The noble Earl, Lord Lytton, asked about electronic cheque imaging. I am glad to say that the industry will be able to put in place a number of measures to mitigate any fraud and security risks. In a number of respects, cheque imaging provides an opportunity to address security risks that currently affect cheque users. The industry will be adopting proven technology that has been in operation in the USA for 10 years. The US banking industry has told us that it has no significant concern about fraud risk associated with cheque imaging. I hope that that will reassure the noble Earl.

My noble friend Lord Leigh gave a comprehensive contribution. I am very grateful for his support on the Bill. I echo his point about comparisons with Europe: when compared to France, our unemployment rate is more than 6% higher. On his concern about finance platforms, in which I think that the noble Lord, Lord Stevenson, was also interested, I am pleased to be able to reassure him. The platforms designated by the Government will be required to give fair access to financiers that request it. That requirement will be enforced by the Financial Conduct Authority. When designating a platform, the Government will certainly consider and take into account the ability of that platform to open up opportunities across financing markets for small and medium-sized businesses.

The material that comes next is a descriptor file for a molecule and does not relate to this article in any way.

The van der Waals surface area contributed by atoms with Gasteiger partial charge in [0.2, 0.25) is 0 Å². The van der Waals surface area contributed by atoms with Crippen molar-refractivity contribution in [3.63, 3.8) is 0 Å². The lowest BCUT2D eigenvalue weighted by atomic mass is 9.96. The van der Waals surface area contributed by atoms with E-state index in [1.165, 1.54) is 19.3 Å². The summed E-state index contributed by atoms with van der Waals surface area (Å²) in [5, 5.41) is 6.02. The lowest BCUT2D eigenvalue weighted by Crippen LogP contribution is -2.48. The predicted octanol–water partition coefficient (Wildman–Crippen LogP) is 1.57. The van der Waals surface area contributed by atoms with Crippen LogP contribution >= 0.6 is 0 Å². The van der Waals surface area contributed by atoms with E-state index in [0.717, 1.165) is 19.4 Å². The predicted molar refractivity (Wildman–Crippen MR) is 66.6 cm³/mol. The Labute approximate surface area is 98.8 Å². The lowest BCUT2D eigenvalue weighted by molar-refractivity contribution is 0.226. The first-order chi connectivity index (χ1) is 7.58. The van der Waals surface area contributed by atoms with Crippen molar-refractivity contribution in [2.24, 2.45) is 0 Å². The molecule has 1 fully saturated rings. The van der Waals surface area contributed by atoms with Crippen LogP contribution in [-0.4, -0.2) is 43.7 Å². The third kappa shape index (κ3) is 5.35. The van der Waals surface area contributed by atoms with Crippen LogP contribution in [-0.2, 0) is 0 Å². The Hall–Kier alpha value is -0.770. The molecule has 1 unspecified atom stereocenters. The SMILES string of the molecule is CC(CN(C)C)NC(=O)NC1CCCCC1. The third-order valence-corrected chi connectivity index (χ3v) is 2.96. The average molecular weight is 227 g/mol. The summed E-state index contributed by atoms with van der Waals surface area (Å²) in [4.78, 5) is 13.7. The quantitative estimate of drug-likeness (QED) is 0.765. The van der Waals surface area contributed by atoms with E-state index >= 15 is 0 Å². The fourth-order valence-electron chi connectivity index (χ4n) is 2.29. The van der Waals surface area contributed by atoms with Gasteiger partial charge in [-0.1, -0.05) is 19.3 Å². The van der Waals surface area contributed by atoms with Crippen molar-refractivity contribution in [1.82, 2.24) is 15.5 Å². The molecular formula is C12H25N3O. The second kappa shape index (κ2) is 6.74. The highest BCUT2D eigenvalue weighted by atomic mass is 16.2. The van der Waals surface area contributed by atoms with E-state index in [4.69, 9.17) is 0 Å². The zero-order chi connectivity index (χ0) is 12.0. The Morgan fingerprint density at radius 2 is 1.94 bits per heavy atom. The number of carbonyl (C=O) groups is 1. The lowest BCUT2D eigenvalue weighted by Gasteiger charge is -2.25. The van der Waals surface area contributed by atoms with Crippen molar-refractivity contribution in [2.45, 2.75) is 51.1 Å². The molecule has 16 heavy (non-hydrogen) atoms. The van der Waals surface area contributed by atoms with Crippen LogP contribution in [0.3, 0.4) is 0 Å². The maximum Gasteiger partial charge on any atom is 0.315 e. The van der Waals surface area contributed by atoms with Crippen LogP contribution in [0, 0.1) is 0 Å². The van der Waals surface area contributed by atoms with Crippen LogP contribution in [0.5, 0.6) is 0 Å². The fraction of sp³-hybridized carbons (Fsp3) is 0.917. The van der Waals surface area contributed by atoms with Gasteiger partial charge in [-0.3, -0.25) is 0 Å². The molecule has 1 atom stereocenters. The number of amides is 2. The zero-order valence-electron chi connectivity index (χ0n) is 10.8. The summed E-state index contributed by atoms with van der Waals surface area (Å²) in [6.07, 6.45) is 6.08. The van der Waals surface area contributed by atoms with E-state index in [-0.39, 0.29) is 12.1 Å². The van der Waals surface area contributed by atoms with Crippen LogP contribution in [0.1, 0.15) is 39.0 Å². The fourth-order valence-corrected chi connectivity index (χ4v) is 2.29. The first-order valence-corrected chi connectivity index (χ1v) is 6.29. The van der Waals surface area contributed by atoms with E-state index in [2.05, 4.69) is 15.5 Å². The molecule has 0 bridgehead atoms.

Turning to regulatory reform, I welcome the support of the noble Lord, Lord Curry of Kirkharle, for the measures in Part 2. I know that his comments draw on very long experience of better regulation. I completely agree that the measures in Part 2 will make life easier for millions of businesses, many of them small businesses. The measures build on the UK’s continued success in delivering regulatory reform and will help to embed our leadership internationally. I also thank the noble Earl, Lord Lindsay, for supporting the regulatory reform measures and for the work he has done.